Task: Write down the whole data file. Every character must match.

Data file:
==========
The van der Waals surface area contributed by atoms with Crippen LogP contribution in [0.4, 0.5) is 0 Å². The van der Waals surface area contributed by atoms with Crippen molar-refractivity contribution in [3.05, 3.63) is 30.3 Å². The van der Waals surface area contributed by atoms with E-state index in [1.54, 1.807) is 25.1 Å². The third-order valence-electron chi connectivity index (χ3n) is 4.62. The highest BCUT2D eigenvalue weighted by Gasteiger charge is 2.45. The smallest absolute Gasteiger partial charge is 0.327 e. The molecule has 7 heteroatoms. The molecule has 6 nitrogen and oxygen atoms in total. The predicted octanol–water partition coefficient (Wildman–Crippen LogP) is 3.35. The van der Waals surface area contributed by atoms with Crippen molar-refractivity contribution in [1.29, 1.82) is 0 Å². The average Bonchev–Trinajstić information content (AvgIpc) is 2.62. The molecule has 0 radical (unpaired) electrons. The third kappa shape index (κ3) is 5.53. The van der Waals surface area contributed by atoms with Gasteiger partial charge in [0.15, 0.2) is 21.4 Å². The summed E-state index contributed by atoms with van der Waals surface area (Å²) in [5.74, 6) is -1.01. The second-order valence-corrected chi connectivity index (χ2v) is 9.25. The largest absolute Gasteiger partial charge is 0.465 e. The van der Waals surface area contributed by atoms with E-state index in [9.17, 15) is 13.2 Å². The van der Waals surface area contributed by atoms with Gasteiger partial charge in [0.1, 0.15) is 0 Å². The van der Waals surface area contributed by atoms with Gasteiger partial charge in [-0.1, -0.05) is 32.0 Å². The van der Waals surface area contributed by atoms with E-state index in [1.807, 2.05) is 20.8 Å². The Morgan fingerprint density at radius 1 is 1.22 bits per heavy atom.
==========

The van der Waals surface area contributed by atoms with Crippen LogP contribution in [0.4, 0.5) is 0 Å². The van der Waals surface area contributed by atoms with Crippen molar-refractivity contribution in [3.05, 3.63) is 30.3 Å². The van der Waals surface area contributed by atoms with E-state index in [1.54, 1.807) is 25.1 Å². The third-order valence-electron chi connectivity index (χ3n) is 4.62. The highest BCUT2D eigenvalue weighted by Gasteiger charge is 2.45. The smallest absolute Gasteiger partial charge is 0.327 e. The molecule has 7 heteroatoms. The molecule has 6 nitrogen and oxygen atoms in total. The predicted octanol–water partition coefficient (Wildman–Crippen LogP) is 3.35. The van der Waals surface area contributed by atoms with Crippen molar-refractivity contribution in [1.29, 1.82) is 0 Å². The average Bonchev–Trinajstić information content (AvgIpc) is 2.62. The molecule has 0 radical (unpaired) electrons. The third kappa shape index (κ3) is 5.53. The van der Waals surface area contributed by atoms with Gasteiger partial charge in [0.15, 0.2) is 21.4 Å². The summed E-state index contributed by atoms with van der Waals surface area (Å²) in [5.74, 6) is -1.01. The second-order valence-corrected chi connectivity index (χ2v) is 9.25. The largest absolute Gasteiger partial charge is 0.465 e. The van der Waals surface area contributed by atoms with E-state index in [9.17, 15) is 13.2 Å². The van der Waals surface area contributed by atoms with Gasteiger partial charge in [0.1, 0.15) is 0 Å². The van der Waals surface area contributed by atoms with Gasteiger partial charge in [-0.1, -0.05) is 32.0 Å². The van der Waals surface area contributed by atoms with E-state index in [1.807, 2.05) is 20.8 Å². The Morgan fingerprint density at radius 1 is 1.22 bits per heavy atom.